Why the Nigerian economy requires immediate reforms

Not too long ago, Bola Ahmed Tinubu won the presidential election. He will take over the presidency of Nigeria in May 2023 and will have the difficult challenge of reviving the weak Nigerian economy by implementing many crucial changes.

GDP Growth Rate

The National Bureau of Statistics’ latest data on Nigeria’s Gross Domestic Product (GDP) shows a decrease in the annual GDP growth rate to 3.10% in 2022, compared to 3.40% in 2021. However, in the 4th quarter of 2022, the economy grew by 3.52%, in contrast to the 2.25% in the previous quarter.

Non-oil sectors were responsible for most of the growth. More precisely, 95.66%, while Nigeria’s oil sector contributed 4.34%. Daily oil production increased to 1.34 million barrels per day in Q4, up from the previous quarter’s 1.20 million barrels. However, it is still lower than the 1.50 million barrels per day recorded in the same quarter of 2021.

The services sector was also one of the main reasons for growth, contributing 56.27% to the GDP in the 4th quarter of the year. Furthermore, the information and communication sector also played a significant role. It caused a 16.22% growth in the 4th quarter, compared to 15.35% in the 3rd quarter and 15.21% in the 4th quarter of 2021.

Another sector that helped with the GDP growth was the trade sector. It added 13.20% to the GDP in Q4, higher than the 12.45% in Q3. Although the sectors mentioned above had a positive effect on the GDP, there are still some sectors that lowered it.

Agriculture’s contribution to the GDP in the 4th quarter was 24.90%, a bit lower than the previous quarter’s 27.55%. Severe flooding across the country significantly set back agriculture, causing the sector to record a 0.94% decrease.

Manufacturing’s contribution to real GDP in 2022 was 8.40%, lower than 15% in 2021. So, the new president can work on expanding labour productivity through education to improve the country’s GDP.

Socio-Economic Issues

Mrs Zainab Ahmed, the Minister of Finance, Budget, and National Planning, mainly worries about the government’s ability to fund important programs due to low tax compliance among Nigerians. In the past, citizens paid taxes, but this changed since Nigeria became an oil-based economy. But, perhaps quite surprisingly, Nigeria’s gambling industry could provide a good source of revenue as it is relatively advanced compared to other African countries.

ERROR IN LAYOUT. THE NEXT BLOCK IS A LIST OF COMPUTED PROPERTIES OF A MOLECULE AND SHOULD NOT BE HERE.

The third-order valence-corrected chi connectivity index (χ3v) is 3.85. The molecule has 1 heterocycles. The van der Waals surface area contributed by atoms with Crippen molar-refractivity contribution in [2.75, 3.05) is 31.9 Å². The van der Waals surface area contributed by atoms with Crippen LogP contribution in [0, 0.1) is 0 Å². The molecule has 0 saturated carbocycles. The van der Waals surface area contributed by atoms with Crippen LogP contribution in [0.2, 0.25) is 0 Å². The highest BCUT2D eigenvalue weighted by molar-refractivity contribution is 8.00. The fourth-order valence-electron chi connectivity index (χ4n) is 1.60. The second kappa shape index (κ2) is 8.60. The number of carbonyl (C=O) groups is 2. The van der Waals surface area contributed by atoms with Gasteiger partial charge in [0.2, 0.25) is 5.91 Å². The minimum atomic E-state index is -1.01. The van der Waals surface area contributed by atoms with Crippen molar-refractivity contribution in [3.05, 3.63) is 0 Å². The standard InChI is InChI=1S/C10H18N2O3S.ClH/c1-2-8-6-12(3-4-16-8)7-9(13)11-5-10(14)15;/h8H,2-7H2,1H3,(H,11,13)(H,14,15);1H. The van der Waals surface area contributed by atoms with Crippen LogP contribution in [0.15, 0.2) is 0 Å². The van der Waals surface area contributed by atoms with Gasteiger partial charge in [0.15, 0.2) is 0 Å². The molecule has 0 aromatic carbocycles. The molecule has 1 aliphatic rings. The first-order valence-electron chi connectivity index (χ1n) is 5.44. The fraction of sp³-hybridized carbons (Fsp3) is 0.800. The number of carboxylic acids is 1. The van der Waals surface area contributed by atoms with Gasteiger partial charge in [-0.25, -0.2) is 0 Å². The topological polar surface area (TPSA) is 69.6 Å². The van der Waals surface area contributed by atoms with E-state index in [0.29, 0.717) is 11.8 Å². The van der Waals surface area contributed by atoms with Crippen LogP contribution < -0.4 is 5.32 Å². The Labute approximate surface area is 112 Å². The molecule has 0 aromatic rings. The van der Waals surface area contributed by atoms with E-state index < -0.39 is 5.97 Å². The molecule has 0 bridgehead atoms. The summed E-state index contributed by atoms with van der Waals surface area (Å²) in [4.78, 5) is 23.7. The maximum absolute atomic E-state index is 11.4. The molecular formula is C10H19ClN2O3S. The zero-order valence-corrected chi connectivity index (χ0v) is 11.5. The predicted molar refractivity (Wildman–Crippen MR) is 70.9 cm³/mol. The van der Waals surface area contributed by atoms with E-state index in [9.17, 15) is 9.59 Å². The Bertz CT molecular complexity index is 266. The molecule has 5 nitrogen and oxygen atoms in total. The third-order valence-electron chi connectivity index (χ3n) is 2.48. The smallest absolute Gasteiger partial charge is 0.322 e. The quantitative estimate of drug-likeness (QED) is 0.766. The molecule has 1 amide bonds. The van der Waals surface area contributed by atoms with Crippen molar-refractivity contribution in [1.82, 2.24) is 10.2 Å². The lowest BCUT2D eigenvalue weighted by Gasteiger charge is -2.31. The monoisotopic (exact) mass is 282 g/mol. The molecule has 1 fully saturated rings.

In general, governments tax the gambling industry to generate revenue, which also applies to Nigeria. However, with the online gambling world remaining largely unregulated in Nigeria (as well as in the vast majority of African countries), Nigeria is missing out on a significant potential source of income, not to mention that Nigerian citizens gambling online remain primarily unprotected due to the lack of regulation in the country.

With no deposit bonuses and other enticing offers brought about by the rise of online gambling attracting more and more players each year, it’s crucial to address the problem of the lack of legislation in this sector – for both players’ and the country’s sake.

And although tax collection has increased significantly from N6 trillion in 2021 to N10 trillion in 2022, the government still needs to address the growing expenditure that outpaces revenue growth by almost double annually.

Improving the Transmission Infrastructure

Power transmission is a huge issue for Nigerian citizens. Despite installing almost 13 GW of grid power-producing capacity, only an average of 3.4 GW reaches customers.

According to Prof. Kingsley Moghalu, the next government must increase revenue and address waste and corruption in governance by bringing in competent professionals to manage the economy. In addition, the new president must take direct ownership and leadership of the power sector, and mandate key players, to enhance transmission infrastructure.

The CEO of Proton Energy, Mr Oti Ikomi, emphasizes the need for a single individual who is accountable and takes instructions from the president, who must take ownership and not just hold a titular position. This individual must have technical, administrative, and supervisory responsibilities and meet regularly with the president.

He cited the example of Egypt, where the President had weekly meetings, which improved the transmission infrastructure. He added that Siemens Energy, a giant global energy corporation, is willing to work with Nigeria, but the country must also be ready to expedite things.

Domestic Debts

Dr Baba Musa, the Director-General of the West African Institute for Financial and Economic Management, finds Nigeria’s large debt a major challenge. He highlights the need to remove fuel subsidies and increase revenue through innovative means, such as cancelling tax relief.

Dr Musa also emphasizes the importance of spending only on essential items until revenue improves. He calls for coordination between the fiscal and monetary authorities and suggests evaluating the quality of fiscal spending.

In contrast, Mrs Zainab Ahmed states that the main issue with the Nigerian economy is the lack of ability to generate sufficient revenue rather than the current debt situation. Therefore, domestic revenue needs to be increased to reduce reliance on borrowing.

All in all, the new Nigerian president, Bola Ahmed Tinubu, must tackle the various economic challenges by implementing critical reforms that will ensure sustainable recovery.

The president must prioritize fiscal management, establish a unified and stable market-based exchange rate, and put an end to fuel subsidies. These measures are necessary to navigate the country toward economic prosperity.

Source: businesspost.ng

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